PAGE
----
• Antioxidant foods: These protect your body from the effects of free radicals, and can help prevent arthritis, slow its progression, and relieve pain. Antioxidant-rich foods include: beans, berries, citrus fruits, cantaloupe, mangos, papaya, apples, apricots, red or purple grapes, dark green vegetables (spinach, asparagus, green peppers, brussel sprouts, broccoli, watercress, other greens), tomatoes, red and yellow peppers, sweet potatoes, carrots, walnuts, whole grains, oatmeal, soybeans, brown rice, olive oil and more.
•  Spices: Ginger and turmeric spices have anti-inflammatory effects that may also be beneficial. You can take ginger supplements or add diced or powdered ginger or ginger juice to meals. (Note: ginger has blood thinning effects, so if you’re taking a blood-thinning medication, talk with their doctor first.) Turmeric, sometimes called curcumin, is a mustard-yellow spice from Asia and is the main ingredient in yellow curry.
• Green tea: It contains compounds called polyphenols that may help relieve inflammation and prevent osteoarthritis.
• Vitamin D: By getting just the basic daily requirement of vitamin D, you can reduce the risk of both rheumatoid arthritis and osteoarthritis. If you’re over 50 you should take a daily vitamin that contains at least 400 IU (international units) of vitamin D (600 IU after age 70).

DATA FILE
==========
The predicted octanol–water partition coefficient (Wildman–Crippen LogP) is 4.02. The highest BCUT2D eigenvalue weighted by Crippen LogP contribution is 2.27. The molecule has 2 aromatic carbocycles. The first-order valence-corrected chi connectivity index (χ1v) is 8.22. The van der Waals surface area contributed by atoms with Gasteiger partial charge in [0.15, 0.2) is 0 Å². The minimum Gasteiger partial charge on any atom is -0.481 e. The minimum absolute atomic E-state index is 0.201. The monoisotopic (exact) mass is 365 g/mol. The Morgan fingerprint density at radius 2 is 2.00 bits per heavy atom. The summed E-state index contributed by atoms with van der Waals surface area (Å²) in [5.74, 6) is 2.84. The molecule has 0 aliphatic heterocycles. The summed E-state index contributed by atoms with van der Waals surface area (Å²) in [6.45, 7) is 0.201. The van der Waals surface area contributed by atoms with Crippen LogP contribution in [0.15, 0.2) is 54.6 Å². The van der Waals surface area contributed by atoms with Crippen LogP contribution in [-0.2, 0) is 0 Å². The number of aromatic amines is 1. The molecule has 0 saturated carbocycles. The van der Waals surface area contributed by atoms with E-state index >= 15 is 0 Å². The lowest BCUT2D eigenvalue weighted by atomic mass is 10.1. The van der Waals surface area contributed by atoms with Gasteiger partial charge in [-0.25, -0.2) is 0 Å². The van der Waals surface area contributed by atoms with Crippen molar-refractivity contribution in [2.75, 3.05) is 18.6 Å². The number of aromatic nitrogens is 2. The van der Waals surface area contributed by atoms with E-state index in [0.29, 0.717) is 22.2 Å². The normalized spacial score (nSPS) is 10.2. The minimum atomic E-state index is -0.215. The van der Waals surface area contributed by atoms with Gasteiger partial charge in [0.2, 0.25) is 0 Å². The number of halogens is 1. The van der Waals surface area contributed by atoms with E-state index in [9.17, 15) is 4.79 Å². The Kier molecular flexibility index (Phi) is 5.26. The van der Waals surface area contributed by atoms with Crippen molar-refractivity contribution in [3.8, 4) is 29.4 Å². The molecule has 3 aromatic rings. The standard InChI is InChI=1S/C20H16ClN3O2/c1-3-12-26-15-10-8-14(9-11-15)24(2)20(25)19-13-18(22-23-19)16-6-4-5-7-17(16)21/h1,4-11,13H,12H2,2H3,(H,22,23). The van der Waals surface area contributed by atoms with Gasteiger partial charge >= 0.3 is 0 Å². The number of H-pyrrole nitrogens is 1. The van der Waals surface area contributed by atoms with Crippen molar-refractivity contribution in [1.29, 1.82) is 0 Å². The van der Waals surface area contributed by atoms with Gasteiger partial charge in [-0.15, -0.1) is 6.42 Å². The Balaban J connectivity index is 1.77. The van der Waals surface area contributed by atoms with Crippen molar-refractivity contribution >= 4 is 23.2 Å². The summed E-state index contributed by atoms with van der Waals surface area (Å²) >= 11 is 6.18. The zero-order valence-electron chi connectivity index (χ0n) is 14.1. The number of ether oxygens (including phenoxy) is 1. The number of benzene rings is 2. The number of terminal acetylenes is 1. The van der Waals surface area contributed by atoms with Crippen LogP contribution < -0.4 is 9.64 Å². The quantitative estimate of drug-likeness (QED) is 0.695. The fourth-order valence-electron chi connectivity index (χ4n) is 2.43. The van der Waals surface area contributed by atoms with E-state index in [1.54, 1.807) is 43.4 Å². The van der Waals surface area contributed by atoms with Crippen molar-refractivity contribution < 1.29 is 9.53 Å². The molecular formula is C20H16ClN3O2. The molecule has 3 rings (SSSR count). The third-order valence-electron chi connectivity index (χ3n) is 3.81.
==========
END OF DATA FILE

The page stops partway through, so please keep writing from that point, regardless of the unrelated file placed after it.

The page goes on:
•  Glucosamine and chondroitin: Studies support that these supplements may have some anti-inflammatory effects as well as spur cartilage growth, ease symptoms, even reverse osteoarthritis. (Note: If you’re allergic to shellfish or are taking a blood thinner, or if you have a clotting disorder, consult your doctor first.)
Savvy Tip: The Arthritis Foundation offers great information on their Web site and various free publications including “Diet and Your Arthritis.” To order a copy, visit or call 800-207-8633.
Send your senior questions to: Savvy Senior, P.O. Box 5443, Norman, OK 73070, or visit Jim Miller is a contributor to the NBC Today show and author of “The Savvy Senior” books.


© Copyright 2007 by The Observer News Publications and M&M Printing Company, Inc.